My paly pasty shoulders are sporting their first strap marks of the year.  That’s a British bank holiday for you.  In between liberally applying the aloe vera lotion I’ve been looking back, reminiscing even – if you can do that after three days – on our weekend.

Friday will have to be but a distant blur because I can’t actually remember what we did.

On Saturday morning I must admit that I enjoyed a few baby-free hours pottering around town.  A ridiculously early 8.30am hair appointment quickly became completely unnecessary due to my hair strand test reacting pretty violently with their colours…well I say violently; we’re not talking explosions and chemical warfare here, but at least as violently as it was possible to be, in a hair-getting-hot-fizzing-and-breaking-in-half kinda way.  I killed time by enjoying an Actual. Hot. Coffee and breakfast in the beautiful House of Fraser Tea Terrace then made a quick detour to order some ridiculously expensive wallpaper before going back to the hairdresser’s for a cut.  I’ve had the same long (read: lank, heavy and shapeless) hair for about fifteen years so I went for the chop.  It’s much cooler and less in the way but I can never say that without thinking of sheep-shearing.

mummy hair

Mummy Hair

Daddy had the final (finally!) two performances of the show on Saturday, so after dropping him off N and I spent a couple of hours at the cricket, her sporting her oh-so-cute cricket jumper from Baby Gap’s Peter Rabbit collection (OK so it’s meant to be for a boy but my cricket upbringing couldn’t resist!).

Yesterday was N’s final session of this term at Baby Swimming.  She is still a complete water baby and so loved it despite a brutal five underwater dunkings!  She even got a little certificate🙂  Later in the afternoon we enjoyed lunch with a few other couples from our NCT group, N being impeccably behaved as ever and showing off her spaghetti, mac ‘n’ cheese, mushroom and apple-eating skills.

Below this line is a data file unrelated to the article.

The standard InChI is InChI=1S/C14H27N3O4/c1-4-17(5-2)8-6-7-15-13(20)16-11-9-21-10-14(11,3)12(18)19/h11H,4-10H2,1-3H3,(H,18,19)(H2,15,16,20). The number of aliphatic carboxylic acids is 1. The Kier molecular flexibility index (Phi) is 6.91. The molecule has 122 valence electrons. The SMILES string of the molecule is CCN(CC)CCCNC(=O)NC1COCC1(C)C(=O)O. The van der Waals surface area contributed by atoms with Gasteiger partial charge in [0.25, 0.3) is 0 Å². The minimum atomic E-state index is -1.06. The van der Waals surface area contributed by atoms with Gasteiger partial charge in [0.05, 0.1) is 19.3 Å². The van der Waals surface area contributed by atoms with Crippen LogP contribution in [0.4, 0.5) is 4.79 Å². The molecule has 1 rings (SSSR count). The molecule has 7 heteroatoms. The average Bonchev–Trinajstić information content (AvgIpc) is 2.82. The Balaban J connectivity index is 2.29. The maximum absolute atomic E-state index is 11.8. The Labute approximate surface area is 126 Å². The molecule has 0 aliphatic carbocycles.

In another prematurely-middle-aged moment we spent a few hours at the National Trust’s Hatchlands Park today, scene of the Great Shoulder Strap Mark Incident of 2013.  It was lovely to spend time with my brother and sister-in-law and our beautiful nephew, only four days younger than N.  The bluebell wood was in resplendent full bloom; a very enjoyable (and welcomingly shady) walk marred only by the somewhat creepy Barbie-doll fairies dotted around the trees.

Bluebell wood


I’m spending the evening with my friends G & T, still in shorts as it’s so warm – poor N’s room is still around 26 degrees so she’s sleeping in nothing but a vest and Aden & Anais muslin tonight.  Honestly, we complain that it’s cold, we complain that it’s hot; it’s the British way.

In the vainest attempt of remembering what we’ve eaten for the last few days:

Friday: no idea; Weetabix may have been involved

Breakfast: No idea; Daddy was in charge!
Dinner: Beef casserole
Tea: Beans on toast

Breakfast: Scrambled eggs on toast
Dinner (out with NCT friends): Home made cheese & broccoli muffin, few strands of my spaghetti with spicy tomato sauce, macaroni cheese, apple
Tea: Just milk – sleep was a priority!

Breakfast: Beans on toast
Dinner: Just milk again as we were out
Tea: lemon and chilli chicken, potatoes, baby sweetcorn, apple

Milking it

Not so much food in today’s food diary.  I suspect teething might be the root of that; little angel N’s first two teeth were a bit of a non-event with no fanfare or drumrolls but today she’s been rather a grump with even-rosier-than-usual cheeks and has been off her food.  So for what it’s worth:

Breakfast: Scrambled egg on toast
Dinner: Milk.  A lick of sesame cashew noodles with carrot and sweet potato (a baby-adjusted version of Nigella’s Sesame Peanut noodles recipe).  Soon fed up of that and was asleep within two minutes of being put down in the buggy.
Tea: Dinner time’s noodles from the fridge.  A bigger success, eaten Lady and the Tramp spaghetti-slurping style.  Still not too interested though.  Milk.